Changemaker and builder Karen Rugg loves a challenge that makes her part of the solution

Changemaker and builder Karen Rugg loves a challenge that makes her part of the solution

This is a part of a series of blog posts amplifying community voices.

Karen Rugg’s longtime interest in sustainability and the built environment led her to get a master’s degree in city and regional planning, focusing on real estate development and sustainable affordable housing. She later transitioned into commercial construction, where she attained LEED accreditation and began implementing ways to make projects, jobsites and office operations more sustainable. After moving to Bend in 2018, she co-founded Perennial Building with her partner Ashley Bice and soon began developing a mixed-use project in downtown Sisters, Oregon that will use hempcrete as a primary building material.

Q: What drew you to commercial construction as a career?
From a young age I was interested in sustainability, the built environment and our place in it. I worked in city planning for a year after getting my masters, which was a great experience and allowed me to explore my interest in sustainable community planning, but ultimately, I found that I wanted to be more involved with building. It was more tangible for me. The challenge of large-scale projects and the opportunity to make a significant impact was what drew me to commercial construction specifically.

Q: How does the natural world play a role in your work?
There is a lot we can learn from the natural world and the more we use its intelligence in design, the better off we’ll be. At Perennial Building, our main focus is building with hemp-lime, also known as hempcrete. Hemp is as natural and renewable as a building material can be and has characteristics that make it far superior to address the environmental and health issues we face today.

Q: You’ve been an early advocate in Central Oregon for using hemp in the built environment. Why hemp?
Hempcrete is made with hemp and lime — two natural materials that when combined together check all the boxes. It can be up to 70% more energy efficient than traditional construction; it’s renewable, nontoxic and sequesters carbon for the life of the building; and it is resistant to fire, insects and mold. The fire resistance of hempcrete alone is a great reason to build with it in our region. It not only insulates but has thermal mass, creating a dynamic environment that regulates interior temperature and humidity levels. It can also improve air quality in a building. Then at the end of its useful life, estimated at 100 years by some sources, it can be composted. I also think it has the ability to scale because it can be incorporated into any type of architectural style. For us, it’s a no brainer to build with hempcrete.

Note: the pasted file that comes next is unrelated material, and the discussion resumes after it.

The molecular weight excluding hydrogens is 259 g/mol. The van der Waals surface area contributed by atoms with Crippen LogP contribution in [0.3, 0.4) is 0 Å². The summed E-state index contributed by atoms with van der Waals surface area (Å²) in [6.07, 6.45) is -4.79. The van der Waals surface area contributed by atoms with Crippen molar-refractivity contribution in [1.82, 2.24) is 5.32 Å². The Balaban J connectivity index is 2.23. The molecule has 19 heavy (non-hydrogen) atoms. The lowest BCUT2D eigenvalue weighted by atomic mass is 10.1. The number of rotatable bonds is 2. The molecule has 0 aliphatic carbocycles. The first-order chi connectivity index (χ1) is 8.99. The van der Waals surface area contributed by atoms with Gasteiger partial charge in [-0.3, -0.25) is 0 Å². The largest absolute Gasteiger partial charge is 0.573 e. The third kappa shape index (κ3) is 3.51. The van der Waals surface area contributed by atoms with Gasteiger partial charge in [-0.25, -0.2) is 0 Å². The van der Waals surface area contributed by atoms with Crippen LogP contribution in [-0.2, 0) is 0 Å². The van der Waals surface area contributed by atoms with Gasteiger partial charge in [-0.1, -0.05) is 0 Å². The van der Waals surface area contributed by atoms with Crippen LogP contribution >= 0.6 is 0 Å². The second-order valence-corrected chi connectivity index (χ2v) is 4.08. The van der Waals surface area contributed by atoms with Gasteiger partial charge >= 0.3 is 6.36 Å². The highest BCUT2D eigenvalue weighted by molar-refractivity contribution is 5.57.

Q: Tell us more about the mixed-use building you’re planning to build in downtown Sisters .
My partner and I have spent two years developing a mixed-use hempcrete building for downtown Sisters. We have coordinated with Deschutes County to address their questions around life safety and structural soundness and conducted independent research scale ASTM E119 fire testing on our hempcrete wall assembly which passed with flying colors. The land is purchased, the design is complete, and our next step is to secure funding for the construction. We hope to break ground in spring 2025.

It will be a small boutique hotel and a flagship in the PNW for introducing hempcrete to more people. That is the goal with this first project, to provide an opportunity for people to fully experience hempcrete and increase awareness and demand. To learn more about the project or get involved, people can visit

Our ultimate goal is to build hempcrete homes and make them as affordable and accessible as possible. Affordable housing is often made with toxic, cheap materials, and the negative health impacts of those materials are well documented and can be significant. Healthy homes shouldn’t be a luxury, but a given starting point.

Rugg and Perennial Building co-founder Ashley Bice putting together their first test building with hempcrete.

Q: What excites you about your work?
There is a lot of innovation in the natural building material space right now. We are at this nexus of the climate crisis, advanced technology and renewed interest in biogenic materials.  It gives me hope that we will find simple yet elegant solutions to build better while simultaneously having a positive impact on people’s lives and the planet.

Hemp-lime Wall Assembly Fire Test: Rugg places her hand on the back of the hemp-lime wall after an hour of it being in a furnace for the ASTM E119 fire test. The temperature on the back of the wall did not increase above ambient during the entire test.

Q: What do you see as the biggest challenges in advancing sustainability efforts in construction?
Lack of awareness and affordability are challenges. We need to raise awareness of natural building options, such as hempcrete, which in turn will drive demand, and can make supply chains more robust and reduce costs. Because of legal reasons, hemp couldn’t be grown in the U.S. until recently in 2018, so the supply chain is in its early stages. Even so, its cost per square foot is already comparable to conventional construction depending on project specifications. We need to continue this trajectory and make these options within reach. Fortunately, hempcrete was recently approved for the IRC and the commercial building code is being developed right now. This will make it more accessible for architects to specify.

Ashley Bice, lead builder and Perennial Building cofounder, and Karen Rugg, with bales of hemp.